Morrison said revealing any information about the technology would violate a federal homeland security law about information-sharing and arms-control laws — legal arguments that that outside lawyers and transparency experts said are specious and don’t comport with court cases on the U.S. Freedom of Information Act.
The FBI did not answer questions about its role in states’ open records proceedings.
But a former Justice Department official said the federal government should be making this argument in federal court, not a state level where different public records laws apply.
“The federal government appears to be attempting to assert a federal interest in the information being sought, but it’s going about it the wrong way,” said Dan Metcalfe, the former director of the Justice Department’s office of information and privacy. Currently Metcalfe is the executive director of American University’s law school Collaboration on Government Secrecy project.
A criminal case in Tallahassee cites the same homeland security laws in Morrison’s affidavit, court records show, and prosecutors told the court they consulted with the FBI to keep portions of a transcript sealed. That transcript, released earlier this month, revealed that Stingrays “force” cellphones to register their location and identifying information with the police device and enables officers to track calls whenever the phone is on.
One law enforcement official familiar with the Tucson lawsuit, who spoke on condition of anonymity because the official was not authorized to speak about internal discussions, said federal lawyers told Tucson police they couldn’t hand over a PowerPoint presentation made by local officers about how to operate the Stingray device. Federal officials forwarded Morrison’s affidavit for use in the Tucson police department’s reply to the lawsuit, rather than requesting the case be moved to federal court.
In Sarasota, Florida, the U.S. Marshals Service confiscated local records on the use of the surveillance equipment, removing the documents from the reach of Florida’s expansive open-records law after the ACLU asked under Florida law to see the documents. The ACLU has asked a judge to intervene. The Marshals Service said it deputized the officer as a federal agent and therefore the records weren’t accessible under Florida law.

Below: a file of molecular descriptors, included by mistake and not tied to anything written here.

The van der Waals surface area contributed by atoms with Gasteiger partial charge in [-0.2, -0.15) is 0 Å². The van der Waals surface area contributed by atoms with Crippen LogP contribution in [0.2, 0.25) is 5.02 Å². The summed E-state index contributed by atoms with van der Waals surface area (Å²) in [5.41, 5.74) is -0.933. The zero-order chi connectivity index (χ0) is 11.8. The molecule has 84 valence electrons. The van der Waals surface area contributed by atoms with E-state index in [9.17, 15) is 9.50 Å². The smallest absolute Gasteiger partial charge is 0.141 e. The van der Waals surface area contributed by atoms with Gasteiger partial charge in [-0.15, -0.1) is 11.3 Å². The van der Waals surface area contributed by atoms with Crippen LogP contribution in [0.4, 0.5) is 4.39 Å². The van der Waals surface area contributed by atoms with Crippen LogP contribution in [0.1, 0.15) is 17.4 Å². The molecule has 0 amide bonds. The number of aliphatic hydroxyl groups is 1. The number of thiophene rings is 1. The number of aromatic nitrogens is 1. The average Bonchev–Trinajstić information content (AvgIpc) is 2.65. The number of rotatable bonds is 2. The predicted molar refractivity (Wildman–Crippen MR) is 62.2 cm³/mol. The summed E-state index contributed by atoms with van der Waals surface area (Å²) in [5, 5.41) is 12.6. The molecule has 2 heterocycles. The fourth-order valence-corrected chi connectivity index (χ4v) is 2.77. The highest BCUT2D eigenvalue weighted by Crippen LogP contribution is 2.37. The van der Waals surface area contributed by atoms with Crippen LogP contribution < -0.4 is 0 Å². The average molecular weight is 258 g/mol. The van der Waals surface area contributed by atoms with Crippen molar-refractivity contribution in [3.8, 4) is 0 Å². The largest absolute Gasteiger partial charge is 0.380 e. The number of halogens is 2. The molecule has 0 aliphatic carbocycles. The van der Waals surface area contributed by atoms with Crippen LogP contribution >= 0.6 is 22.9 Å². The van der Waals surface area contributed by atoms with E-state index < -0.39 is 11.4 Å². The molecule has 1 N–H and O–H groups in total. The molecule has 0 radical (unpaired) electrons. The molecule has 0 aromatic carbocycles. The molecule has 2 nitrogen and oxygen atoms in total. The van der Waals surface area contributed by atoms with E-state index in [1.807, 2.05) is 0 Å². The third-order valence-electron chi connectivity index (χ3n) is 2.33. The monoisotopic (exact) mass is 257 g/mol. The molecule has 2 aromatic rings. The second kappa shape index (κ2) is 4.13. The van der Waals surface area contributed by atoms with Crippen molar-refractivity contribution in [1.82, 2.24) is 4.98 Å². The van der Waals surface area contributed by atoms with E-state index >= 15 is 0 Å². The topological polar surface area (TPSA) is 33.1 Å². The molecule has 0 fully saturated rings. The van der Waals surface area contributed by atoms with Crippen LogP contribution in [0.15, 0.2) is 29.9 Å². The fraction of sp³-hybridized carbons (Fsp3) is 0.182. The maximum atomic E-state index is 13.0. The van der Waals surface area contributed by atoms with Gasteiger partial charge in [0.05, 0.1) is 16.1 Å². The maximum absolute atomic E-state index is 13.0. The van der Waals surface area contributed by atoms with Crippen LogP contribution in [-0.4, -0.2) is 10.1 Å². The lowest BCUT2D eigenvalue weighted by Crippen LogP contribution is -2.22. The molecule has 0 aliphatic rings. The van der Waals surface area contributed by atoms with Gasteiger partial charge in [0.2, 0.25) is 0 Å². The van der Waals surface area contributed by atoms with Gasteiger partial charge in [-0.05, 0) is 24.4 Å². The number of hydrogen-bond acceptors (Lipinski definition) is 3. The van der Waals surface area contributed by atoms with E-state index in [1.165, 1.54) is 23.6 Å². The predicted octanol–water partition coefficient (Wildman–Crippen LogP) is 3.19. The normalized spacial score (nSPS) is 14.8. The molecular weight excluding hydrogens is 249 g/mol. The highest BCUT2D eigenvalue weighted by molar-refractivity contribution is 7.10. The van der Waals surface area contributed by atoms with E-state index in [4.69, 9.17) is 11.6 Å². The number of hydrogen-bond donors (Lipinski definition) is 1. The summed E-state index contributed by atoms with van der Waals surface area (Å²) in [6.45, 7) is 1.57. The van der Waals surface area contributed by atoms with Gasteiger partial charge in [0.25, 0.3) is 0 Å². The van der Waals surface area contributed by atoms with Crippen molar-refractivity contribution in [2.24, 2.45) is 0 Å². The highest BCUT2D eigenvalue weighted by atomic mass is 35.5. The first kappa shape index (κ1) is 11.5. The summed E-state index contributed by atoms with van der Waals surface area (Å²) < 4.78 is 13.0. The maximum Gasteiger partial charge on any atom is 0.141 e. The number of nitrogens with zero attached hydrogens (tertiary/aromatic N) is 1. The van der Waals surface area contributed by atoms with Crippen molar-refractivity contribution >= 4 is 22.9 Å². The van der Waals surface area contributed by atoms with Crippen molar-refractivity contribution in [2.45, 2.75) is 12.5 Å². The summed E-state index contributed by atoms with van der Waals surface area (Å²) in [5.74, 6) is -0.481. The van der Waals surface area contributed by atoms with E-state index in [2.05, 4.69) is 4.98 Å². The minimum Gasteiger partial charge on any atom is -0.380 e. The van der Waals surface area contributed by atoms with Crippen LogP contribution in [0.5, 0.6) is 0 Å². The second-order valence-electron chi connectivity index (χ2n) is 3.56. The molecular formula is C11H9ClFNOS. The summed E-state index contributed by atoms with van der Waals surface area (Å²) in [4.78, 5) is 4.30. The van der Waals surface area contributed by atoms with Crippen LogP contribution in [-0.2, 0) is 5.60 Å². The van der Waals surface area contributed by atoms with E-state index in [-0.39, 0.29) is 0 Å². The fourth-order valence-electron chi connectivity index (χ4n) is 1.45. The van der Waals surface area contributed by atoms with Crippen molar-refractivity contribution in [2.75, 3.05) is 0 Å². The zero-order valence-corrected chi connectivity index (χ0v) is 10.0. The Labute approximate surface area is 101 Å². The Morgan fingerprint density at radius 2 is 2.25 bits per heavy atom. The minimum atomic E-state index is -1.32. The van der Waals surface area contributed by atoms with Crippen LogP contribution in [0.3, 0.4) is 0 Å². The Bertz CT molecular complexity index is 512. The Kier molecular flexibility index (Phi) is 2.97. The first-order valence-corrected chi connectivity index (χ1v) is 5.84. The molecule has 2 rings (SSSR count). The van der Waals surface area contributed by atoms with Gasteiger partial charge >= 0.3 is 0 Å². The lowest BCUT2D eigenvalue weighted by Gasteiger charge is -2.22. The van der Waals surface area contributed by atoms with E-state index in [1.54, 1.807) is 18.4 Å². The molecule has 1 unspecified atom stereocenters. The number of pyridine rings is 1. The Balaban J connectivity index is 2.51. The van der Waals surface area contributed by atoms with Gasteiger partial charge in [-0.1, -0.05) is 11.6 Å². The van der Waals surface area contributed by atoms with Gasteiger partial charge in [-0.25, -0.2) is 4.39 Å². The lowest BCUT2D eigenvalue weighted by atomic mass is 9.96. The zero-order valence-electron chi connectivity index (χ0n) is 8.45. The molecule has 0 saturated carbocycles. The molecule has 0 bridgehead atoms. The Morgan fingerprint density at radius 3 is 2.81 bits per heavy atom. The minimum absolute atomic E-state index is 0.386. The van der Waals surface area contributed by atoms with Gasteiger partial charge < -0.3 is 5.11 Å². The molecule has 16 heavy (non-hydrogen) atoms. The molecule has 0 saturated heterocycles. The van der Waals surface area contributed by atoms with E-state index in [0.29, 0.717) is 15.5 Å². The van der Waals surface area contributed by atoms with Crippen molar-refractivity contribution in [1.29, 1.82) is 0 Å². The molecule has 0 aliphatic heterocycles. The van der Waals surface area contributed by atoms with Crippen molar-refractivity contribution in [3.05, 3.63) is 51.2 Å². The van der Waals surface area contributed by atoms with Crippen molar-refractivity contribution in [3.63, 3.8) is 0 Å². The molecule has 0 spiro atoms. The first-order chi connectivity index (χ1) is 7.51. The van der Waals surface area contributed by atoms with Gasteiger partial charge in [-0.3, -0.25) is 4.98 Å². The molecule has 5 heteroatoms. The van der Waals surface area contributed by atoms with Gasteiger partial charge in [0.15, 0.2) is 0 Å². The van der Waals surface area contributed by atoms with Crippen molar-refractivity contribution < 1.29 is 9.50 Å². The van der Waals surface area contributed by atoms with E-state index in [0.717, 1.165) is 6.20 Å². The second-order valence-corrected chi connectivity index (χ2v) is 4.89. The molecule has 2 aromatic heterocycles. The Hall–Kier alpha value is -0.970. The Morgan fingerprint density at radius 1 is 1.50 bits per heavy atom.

Holder to create homegrown terrorism task force

We don’t read of any contrivances submitted by the SPLC to Holder’s project in this report, but you can be sure they’re into it up to their fisted hand salutes.
June 4, 2014  12:49 PM EDT
Attorney General Eric Holder unveiled his plan to create a new Justice Department task force this week that will focus on the threat of “homegrown” terrorism
By Mikael Thalen | Storyleak
In a video posted to the department’s website Monday, which was later removed, Holder argued that the focus on terrorism should “return” to the U.S. as opposed to remaining overseas.
“We face an escalating danger from self-radicalized individuals within our own borders,” Holder said. “As the nature of the threat we face evolves to include the possibility of individual radicalization via the Internet, it is critical that we return our focus to potential extremists here at home.”
The “Domestic Terrorism Executive Committee,” an admittedly revamped version of Janet Reno’s post Oklahoma City bombing task force, will include U.S. Attorneys as well as members from the FBI and Justice Department’s National Security Division.
Holder pointed to a 2013 Congressional Research Service report that claims domestic terrorism has produced more than two dozen incidents since 9/11 as justification for the task force, specifically noting the Boston Marathon bombing and Fort Hood shooting.
“Horrific terror incidents like the tragic shootings at Fort Hood and last year’s Boston Marathon bombing demonstrate the danger we face from these homegrown threats,” Holder said.
Holder’s announcement comes only days after The Washington Times revealed a chilling Department of Defense directive that details instances in which President Obama believes he would be authorized to use lethal military force against American citizens. A U.S. official speaking with the Times also revealed how the Obama administration considered using military force against Nevada rancher Cliven Bundy and his supporters.
Unsurprisingly, Holder’s announcement fails to mention that the vast majority of domestic terror plots since 9/11 have been created by the FBI, a point noted in the 2012 New York Times piece “Terrorist Plots, Helped Along by the F.B.I.
In reality, Holder’s task force will undoubtedly focus on the Obama administration’s political enemies, mainly returning military veterans, conservatives and those who identify with the Tea Party. Such groups have been increasingly linked to terrorism by multiple federal agencies.
Just last month, a military whistleblower revealed documents to Infowars that showed how a military training center in North Carolina, also used to train police and the DHS, was updated to include a Baptist church and farmhouses. Once modeled after foreign cities, training centers, such as the U.S. Army’s new 300-acre “fake city” in Virginia, are now being modeled after U.S. towns and cities instead.